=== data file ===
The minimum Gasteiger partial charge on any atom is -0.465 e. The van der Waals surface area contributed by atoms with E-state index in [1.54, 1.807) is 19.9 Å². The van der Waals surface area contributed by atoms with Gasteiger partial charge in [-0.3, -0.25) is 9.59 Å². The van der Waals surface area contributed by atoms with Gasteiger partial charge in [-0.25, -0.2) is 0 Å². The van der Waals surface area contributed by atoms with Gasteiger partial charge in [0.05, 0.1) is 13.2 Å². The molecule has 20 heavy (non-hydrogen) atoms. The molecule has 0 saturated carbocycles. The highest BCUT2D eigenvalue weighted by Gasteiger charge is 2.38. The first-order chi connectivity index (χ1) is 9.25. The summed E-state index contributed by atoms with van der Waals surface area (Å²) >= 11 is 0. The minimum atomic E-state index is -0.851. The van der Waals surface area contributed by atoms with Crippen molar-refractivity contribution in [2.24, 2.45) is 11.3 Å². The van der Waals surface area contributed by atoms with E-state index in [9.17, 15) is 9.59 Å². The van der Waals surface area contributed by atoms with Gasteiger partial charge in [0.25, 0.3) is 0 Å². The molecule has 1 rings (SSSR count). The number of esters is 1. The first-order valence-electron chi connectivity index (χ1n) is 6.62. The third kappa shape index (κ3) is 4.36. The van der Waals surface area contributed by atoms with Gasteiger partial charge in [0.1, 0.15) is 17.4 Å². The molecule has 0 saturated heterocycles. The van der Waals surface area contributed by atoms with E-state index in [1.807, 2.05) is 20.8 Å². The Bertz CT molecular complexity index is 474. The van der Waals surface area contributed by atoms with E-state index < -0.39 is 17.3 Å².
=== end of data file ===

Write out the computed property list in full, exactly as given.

The minimum Gasteiger partial charge on any atom is -0.465 e. The van der Waals surface area contributed by atoms with E-state index in [1.54, 1.807) is 19.9 Å². The van der Waals surface area contributed by atoms with Gasteiger partial charge in [-0.3, -0.25) is 9.59 Å². The van der Waals surface area contributed by atoms with Gasteiger partial charge in [-0.25, -0.2) is 0 Å². The van der Waals surface area contributed by atoms with Gasteiger partial charge in [0.05, 0.1) is 13.2 Å². The molecule has 20 heavy (non-hydrogen) atoms. The molecule has 0 saturated carbocycles. The highest BCUT2D eigenvalue weighted by Gasteiger charge is 2.38. The first-order chi connectivity index (χ1) is 9.25. The summed E-state index contributed by atoms with van der Waals surface area (Å²) >= 11 is 0. The minimum atomic E-state index is -0.851. The van der Waals surface area contributed by atoms with Crippen molar-refractivity contribution in [2.24, 2.45) is 11.3 Å². The van der Waals surface area contributed by atoms with E-state index in [9.17, 15) is 9.59 Å². The van der Waals surface area contributed by atoms with Gasteiger partial charge in [0.25, 0.3) is 0 Å². The molecule has 1 rings (SSSR count). The number of esters is 1. The first-order valence-electron chi connectivity index (χ1n) is 6.62. The third kappa shape index (κ3) is 4.36. The van der Waals surface area contributed by atoms with Gasteiger partial charge in [0.1, 0.15) is 17.4 Å². The molecule has 0 saturated heterocycles. The van der Waals surface area contributed by atoms with E-state index in [1.807, 2.05) is 20.8 Å². The Bertz CT molecular complexity index is 474. The van der Waals surface area contributed by atoms with E-state index < -0.39 is 17.3 Å².